Search: Get past English with Solr

Implementing a great search feature for an English website is already quite a task. When you add accented characters like you have in French, things tend to get messy. What about more exotic languages like Japanese and Chinese?

When we tried to implement a search engine for a multi lingual website where we had articles in Chinese, Japanese and Korean, despite not knowing those languages at all, we quickly remarked that our search engine was performing really poorly. On some occasion it wasn’t even returning an article we specifically copied a word from.

We had to do a lot of research to understand what was happening, here is a compilation of what we found along the way in the hope you won’t have to go the same path as us!

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Discussing ‘open design’ at iadlab15

Andy and I lately got invited to host a ‘lab session’ at the iadlab15 interaction design conference in Bern. We proposed to animate a discussion on a quite abstract topic: open design.

What the true meaning of our topic was, we didn’t know by the time we proposed it. Yet we had a strong feeling that the ‘open’ culture wasn’t as strong in the design scene as it is in the tech scene and wanted to discuss that assumption, openly.

We thus introduced the open design notion with a big question mark: opensource we know since ages, opendata is now proving its value to the world, what about open design?

It turned out the discussions went fantastically well and we got thanked many times for having brought the topic onto the table.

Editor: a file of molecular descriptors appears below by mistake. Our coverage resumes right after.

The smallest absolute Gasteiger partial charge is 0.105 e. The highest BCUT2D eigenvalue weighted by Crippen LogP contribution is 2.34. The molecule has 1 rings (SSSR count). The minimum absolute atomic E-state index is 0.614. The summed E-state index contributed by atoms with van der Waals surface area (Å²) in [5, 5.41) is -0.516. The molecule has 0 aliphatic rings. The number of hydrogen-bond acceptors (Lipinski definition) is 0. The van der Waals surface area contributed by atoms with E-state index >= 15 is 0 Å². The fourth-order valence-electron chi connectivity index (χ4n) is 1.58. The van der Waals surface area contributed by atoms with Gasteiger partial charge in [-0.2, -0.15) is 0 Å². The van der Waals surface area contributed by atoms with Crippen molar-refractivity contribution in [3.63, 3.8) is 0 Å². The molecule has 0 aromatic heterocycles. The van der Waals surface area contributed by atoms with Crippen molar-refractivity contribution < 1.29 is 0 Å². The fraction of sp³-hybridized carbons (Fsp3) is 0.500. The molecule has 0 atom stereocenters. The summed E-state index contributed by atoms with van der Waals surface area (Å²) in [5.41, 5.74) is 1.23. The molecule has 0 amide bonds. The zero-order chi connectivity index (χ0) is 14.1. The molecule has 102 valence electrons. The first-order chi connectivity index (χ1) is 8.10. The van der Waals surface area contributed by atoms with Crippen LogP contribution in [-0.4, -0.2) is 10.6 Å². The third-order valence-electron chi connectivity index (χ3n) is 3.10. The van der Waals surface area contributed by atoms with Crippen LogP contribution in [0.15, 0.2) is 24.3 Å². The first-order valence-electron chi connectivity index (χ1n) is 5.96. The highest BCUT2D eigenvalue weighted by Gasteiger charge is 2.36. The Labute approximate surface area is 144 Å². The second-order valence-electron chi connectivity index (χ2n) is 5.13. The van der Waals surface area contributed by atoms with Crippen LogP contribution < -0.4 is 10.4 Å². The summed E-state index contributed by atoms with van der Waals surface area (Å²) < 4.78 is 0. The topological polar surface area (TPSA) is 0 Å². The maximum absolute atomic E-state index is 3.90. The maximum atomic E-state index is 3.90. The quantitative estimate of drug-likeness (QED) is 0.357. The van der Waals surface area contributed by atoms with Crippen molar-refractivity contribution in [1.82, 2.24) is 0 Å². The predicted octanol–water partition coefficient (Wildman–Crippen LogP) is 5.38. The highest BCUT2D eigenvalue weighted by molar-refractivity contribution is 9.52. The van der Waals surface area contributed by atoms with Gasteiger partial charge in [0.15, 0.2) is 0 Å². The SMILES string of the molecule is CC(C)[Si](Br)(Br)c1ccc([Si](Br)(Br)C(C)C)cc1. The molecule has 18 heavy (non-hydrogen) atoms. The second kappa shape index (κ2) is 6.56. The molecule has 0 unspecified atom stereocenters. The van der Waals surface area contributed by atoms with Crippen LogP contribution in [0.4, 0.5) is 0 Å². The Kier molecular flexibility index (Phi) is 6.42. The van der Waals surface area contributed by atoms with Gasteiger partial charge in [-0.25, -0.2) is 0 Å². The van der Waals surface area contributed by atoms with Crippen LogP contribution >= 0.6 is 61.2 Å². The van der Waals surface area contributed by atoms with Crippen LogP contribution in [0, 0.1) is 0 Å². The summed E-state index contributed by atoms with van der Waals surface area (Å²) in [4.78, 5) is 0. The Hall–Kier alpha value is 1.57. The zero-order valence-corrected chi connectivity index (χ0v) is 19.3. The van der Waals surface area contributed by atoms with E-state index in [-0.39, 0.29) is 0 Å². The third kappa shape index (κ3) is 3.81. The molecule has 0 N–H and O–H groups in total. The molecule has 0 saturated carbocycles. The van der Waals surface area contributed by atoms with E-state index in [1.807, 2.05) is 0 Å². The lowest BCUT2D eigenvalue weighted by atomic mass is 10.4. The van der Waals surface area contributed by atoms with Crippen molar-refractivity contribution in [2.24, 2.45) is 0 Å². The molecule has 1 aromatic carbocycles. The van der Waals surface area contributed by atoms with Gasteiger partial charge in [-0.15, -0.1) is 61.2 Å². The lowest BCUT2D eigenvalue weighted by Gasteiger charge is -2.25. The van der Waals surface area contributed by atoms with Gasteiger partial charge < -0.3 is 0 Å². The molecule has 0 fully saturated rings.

Even more astonishing to us, what we encountered is a generational gap: digital-native creatives showed interest and seem to integrate open practices whereas their elders tended to disregard – if not despise – them.

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FutureJS ’15

Full Stack Fest

Last week some Liipers and I were in Barcelona for Full Stack Fest, 5 days of Ruby and JavaScript talks, workshops and hackathons. I personally only attended the second part, FutureJS, and this is going to be today’s topic.

Progressive enhancement FTW

The first talk I’d like to share was everything but disappointing. I already saw Rachel Andrew last year at the Front-end Conference in Zürich — an impressive talk about the CSS Grid Layout — and so I was eager to listen to her again. This time the topic was “The business of front-end development” and covered various themes related to her current work and experience.

So what is front-end development? As she said, it used to be mostly being a browser bugs expert. But as they become more and more focused on standards and keep updating frequently — and even automatically — we can finally focus on the most important: creating a good user experience.

The problem is, we tend to be lazy and installing frameworks and libraries without even thinking about the drawbacks is becoming the standard. As Rachel said, we are for sure gaining time on our sides, making our processes quicker but is it worth it? It might cause accessibility issues or even increase the site loading time and you should probably care about this.

Projects are all different, put your usual tools aside when they don’t fit. Think about your visitors’ browser, the country they live in and the usual network connection they have. Focus on the core experience and then — and only then — make it shine.

The slides are available on Speaker Deck.

Web security is hard